Thursday, February 15, 2007
By Craig Dimitri
Valentine’s Day, 2007, was the first time the Cincinnati Bearcats had ever traveled to the Philadelphia region to play Villanova. They won’t want to come back any time soon, either for the weather outside the Pavilion, or the ferocious Villanova defense they encountered within it. Both indoors and outdoors, it was about as bad as it could be for a Villanova opponent.
The conditions were highly inhospitable: snow, sleet, wind, etc. And it was just as bad for the woeful Cincinnati Bearcats inside the snowed-in Pavilion. In front of a student-packed building, with regular-season-ticket holders kept snowbound by the ghastly wintry mix, Villanova crushed Cincinnati, 64-48, in a game that was far more lopsided, than the 16-point margin would indicate. (VU announced earlier that day that due to the weather, any student could present his/her WildCard and receive a free ticket for the game, since there would be quite a few no-shows among the non-student ticketholders.)
The Wildcats sent Cincinnati out with a gale force in the first half, gusting out to a 30-8 lead with less than five minutes to go in the first half. By intermission, the Wildcats had nine steals and had forced a dozen turnovers, while permitting the Bearcats only five field goals (on three assists), 15 shots, and 17 points. Villanova had Cincy doubled-up at halftime, 34-17, and that was with Curtis Sumpter and Dante Cunningham combining to score no points before the half. Instead, the star of the first half was Mike Nardi, who had already hit four triples and posted 14 of his eventual 16 points, by the halftime buzzer. The Wildcats coasted the rest of the way. Cunningham almost ended up with a double-double, anyhow, finishing the game with 11 points and nine rebounds.
Villanova won its fourth straight game, and now has won eight of its last 10. The Wildcats lifted their record to 6-5 Big East, 18-7 overall, and continued their February momentum – they haven’t lost since January 29 against Pittsburgh. The Bearcats have been going in the opposite direction, as they have now lost their last seven games. Cincinnati, which will soon be eliminated from contention for the dozen-team Big East tournament, fell to 1-10 Big East, 10-15 overall. It is likely to be the worst season at UC since the pre-Bob Huggins era, which lasted for 15 seasons before abruptly ending in August 2005.
The statistics do not show a large VU advantage in any area, but that was primarily because the game was really over, before it began. One of the many downsides to the bloated Big East, is the fact that the bottom quarter of the conference is going to reach the end of the road in about two and a half weeks. There was always the chance of redemption, before the expansion. No matter how bad your team was, you could always cling to the hope of getting hot in March and even if not winning the BE tournament, at least coming up with an upset and making your presence known to some opponent on the NCAA bubble. But for last-place Cincinnati, there is no such solace – there’s nothing to do but play out the string. Granted, they have only one senior and there’s nowhere to go but up. Nonetheless, this was a very unpleasant evening, during an entire season of unpleasantness for UC this year. (The stretch in the first half, where they went over 11 minutes without scoring…about as rough sledding as one can encounter…) The lone bright spot was John Williamson’s 15 points and five rebounds, the only Bearcat to reach double figures.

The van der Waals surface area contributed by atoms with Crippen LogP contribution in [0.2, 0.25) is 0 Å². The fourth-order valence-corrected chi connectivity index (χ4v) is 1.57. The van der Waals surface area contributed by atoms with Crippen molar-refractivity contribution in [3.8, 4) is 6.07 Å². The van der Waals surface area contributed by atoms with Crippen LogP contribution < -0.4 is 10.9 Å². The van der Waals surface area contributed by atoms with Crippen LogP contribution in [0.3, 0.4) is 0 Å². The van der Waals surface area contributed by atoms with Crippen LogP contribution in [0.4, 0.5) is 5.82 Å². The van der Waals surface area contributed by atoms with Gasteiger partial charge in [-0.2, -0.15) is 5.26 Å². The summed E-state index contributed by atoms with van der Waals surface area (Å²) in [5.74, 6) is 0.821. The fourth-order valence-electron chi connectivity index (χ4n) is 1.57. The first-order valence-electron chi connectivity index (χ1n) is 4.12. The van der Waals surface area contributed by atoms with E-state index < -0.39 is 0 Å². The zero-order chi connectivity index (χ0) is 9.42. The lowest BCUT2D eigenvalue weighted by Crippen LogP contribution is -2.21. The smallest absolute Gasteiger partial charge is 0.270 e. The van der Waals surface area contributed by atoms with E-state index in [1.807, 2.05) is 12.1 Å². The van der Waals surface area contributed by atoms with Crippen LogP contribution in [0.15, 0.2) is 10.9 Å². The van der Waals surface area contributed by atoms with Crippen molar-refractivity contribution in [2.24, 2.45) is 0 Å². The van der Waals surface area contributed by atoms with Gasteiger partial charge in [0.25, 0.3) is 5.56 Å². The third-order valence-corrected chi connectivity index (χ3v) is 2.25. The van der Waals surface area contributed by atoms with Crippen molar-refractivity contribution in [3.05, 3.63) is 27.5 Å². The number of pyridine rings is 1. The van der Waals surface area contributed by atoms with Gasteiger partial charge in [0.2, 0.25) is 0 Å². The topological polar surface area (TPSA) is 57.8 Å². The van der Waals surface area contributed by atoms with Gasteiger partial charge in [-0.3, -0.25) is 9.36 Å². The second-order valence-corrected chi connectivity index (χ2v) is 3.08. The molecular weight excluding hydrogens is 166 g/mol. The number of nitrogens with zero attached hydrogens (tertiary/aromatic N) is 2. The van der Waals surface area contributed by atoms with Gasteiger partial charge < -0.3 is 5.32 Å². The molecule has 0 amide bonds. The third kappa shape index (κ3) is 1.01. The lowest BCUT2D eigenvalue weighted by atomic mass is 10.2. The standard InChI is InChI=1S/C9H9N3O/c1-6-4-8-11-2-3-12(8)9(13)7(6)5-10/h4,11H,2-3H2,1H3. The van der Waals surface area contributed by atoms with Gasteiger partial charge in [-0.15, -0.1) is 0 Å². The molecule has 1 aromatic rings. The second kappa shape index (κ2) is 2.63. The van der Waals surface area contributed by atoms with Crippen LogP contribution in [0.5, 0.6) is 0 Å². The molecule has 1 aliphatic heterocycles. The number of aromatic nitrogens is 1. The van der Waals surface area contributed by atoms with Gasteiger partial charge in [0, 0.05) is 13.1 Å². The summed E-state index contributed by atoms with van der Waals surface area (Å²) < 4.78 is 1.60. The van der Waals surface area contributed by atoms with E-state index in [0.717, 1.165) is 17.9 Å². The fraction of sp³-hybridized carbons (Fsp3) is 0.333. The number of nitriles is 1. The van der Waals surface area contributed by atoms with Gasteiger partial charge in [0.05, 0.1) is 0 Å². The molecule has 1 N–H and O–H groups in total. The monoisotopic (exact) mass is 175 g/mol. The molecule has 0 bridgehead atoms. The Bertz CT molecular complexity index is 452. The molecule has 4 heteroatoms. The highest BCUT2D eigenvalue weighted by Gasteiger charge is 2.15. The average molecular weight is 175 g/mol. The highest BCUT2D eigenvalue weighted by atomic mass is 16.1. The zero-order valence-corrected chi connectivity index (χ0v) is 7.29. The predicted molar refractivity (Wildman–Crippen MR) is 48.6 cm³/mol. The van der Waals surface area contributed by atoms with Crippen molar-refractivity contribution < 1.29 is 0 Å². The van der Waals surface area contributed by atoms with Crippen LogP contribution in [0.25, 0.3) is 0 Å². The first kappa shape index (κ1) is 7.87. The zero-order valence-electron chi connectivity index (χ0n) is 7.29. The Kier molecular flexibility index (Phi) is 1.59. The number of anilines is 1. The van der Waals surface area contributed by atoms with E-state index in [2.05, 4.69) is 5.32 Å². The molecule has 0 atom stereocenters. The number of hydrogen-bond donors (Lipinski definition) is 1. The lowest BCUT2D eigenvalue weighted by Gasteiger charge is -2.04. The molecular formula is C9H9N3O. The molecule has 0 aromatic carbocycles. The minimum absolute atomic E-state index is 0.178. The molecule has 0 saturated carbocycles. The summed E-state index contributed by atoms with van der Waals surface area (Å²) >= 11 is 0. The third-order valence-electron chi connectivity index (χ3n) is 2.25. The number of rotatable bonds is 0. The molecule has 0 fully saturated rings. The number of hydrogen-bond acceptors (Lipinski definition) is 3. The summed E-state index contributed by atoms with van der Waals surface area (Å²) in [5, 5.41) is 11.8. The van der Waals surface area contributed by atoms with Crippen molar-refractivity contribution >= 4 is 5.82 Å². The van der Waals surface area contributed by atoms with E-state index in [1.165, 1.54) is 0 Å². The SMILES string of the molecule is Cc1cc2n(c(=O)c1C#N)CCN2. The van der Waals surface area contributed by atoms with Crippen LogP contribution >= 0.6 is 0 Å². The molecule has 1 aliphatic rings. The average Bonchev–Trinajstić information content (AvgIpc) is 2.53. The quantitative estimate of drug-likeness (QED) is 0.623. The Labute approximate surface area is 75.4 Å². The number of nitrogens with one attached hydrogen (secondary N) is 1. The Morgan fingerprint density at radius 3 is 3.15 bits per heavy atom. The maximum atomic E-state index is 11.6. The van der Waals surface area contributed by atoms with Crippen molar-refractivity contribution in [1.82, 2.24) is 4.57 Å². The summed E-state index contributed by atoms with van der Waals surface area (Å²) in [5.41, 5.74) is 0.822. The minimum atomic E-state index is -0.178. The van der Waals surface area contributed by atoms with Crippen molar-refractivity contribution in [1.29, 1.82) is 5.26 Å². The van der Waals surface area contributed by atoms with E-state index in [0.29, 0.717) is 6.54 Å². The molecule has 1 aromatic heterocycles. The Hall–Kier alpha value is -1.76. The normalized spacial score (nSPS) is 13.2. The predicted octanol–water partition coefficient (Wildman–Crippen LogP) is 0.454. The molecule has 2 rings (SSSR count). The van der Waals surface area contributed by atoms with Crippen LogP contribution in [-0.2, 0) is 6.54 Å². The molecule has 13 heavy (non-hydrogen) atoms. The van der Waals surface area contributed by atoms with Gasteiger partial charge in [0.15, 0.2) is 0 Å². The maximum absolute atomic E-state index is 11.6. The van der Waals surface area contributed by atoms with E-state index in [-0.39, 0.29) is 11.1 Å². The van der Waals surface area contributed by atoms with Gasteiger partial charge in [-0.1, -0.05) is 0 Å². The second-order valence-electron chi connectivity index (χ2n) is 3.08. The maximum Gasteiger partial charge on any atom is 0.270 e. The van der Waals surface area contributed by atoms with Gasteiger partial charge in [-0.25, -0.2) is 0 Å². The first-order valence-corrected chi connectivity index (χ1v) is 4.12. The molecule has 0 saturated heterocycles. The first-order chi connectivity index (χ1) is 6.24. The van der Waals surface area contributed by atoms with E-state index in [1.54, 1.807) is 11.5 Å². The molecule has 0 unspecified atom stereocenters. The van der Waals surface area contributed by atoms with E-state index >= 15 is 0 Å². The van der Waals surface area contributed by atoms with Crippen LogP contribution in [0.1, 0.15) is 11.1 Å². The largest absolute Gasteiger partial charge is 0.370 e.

The annihilation was that much more surprising, because the Bearcats had performed well at Syracuse, Providence, and Rutgers, losing only narrowly at three of the toughest home courts in the conference. In addition, there was some genuine concern about the intensity level for the Wildcats – a late tip-time of 9 PM to accommodate ESPNU, a Pavilion without its usual throng of spectators due to the weather, and the inescapable fact that Cincinnati entered the game having lost six in a row and 11 of its last dozen contests. Despite all of those intensity-sapping factors, however, the Wildcats achieved exactly what Jay Wright needed: a big lead early, a chance to rest the key players and to get the bench players some minutes, all of which happened. One dozen Wildcats saw action in the game, which featured cameos from Casiem Drummond, Frank Tchuisi, Ross Condon, and even five minutes for Dwayne Anderson. Nobody played more than 29 minutes. Bilal Benn and St. Joseph’s Prep product Reggie Redding, both of whom are seeing increased minutes in the rotation, got 22 and 20 minutes respectively.
Next Up for the Wildcats
The showdown is looming with #14 Georgetown, which has won eight straight and seeks to avenge the defeat Villanova dealt them at the Verizon Center in Washington, back on Monday, January 8, 2007. Roy Hibbert scored just two points while GU committed 22 turnovers, highly favorable facts for Villanova but ones which are not likely to replicate themselves on Saturday at the Wachovia Center.
I’ll have a full preview of the big showdown, plus an updated history of the Villanova/Georgetown rivalry.
Questions? Comments? Information? You can contact Craig Dimitri at email@example.com.
Posted by Villanova Viewpoint Publisher at Thursday, February 15, 2007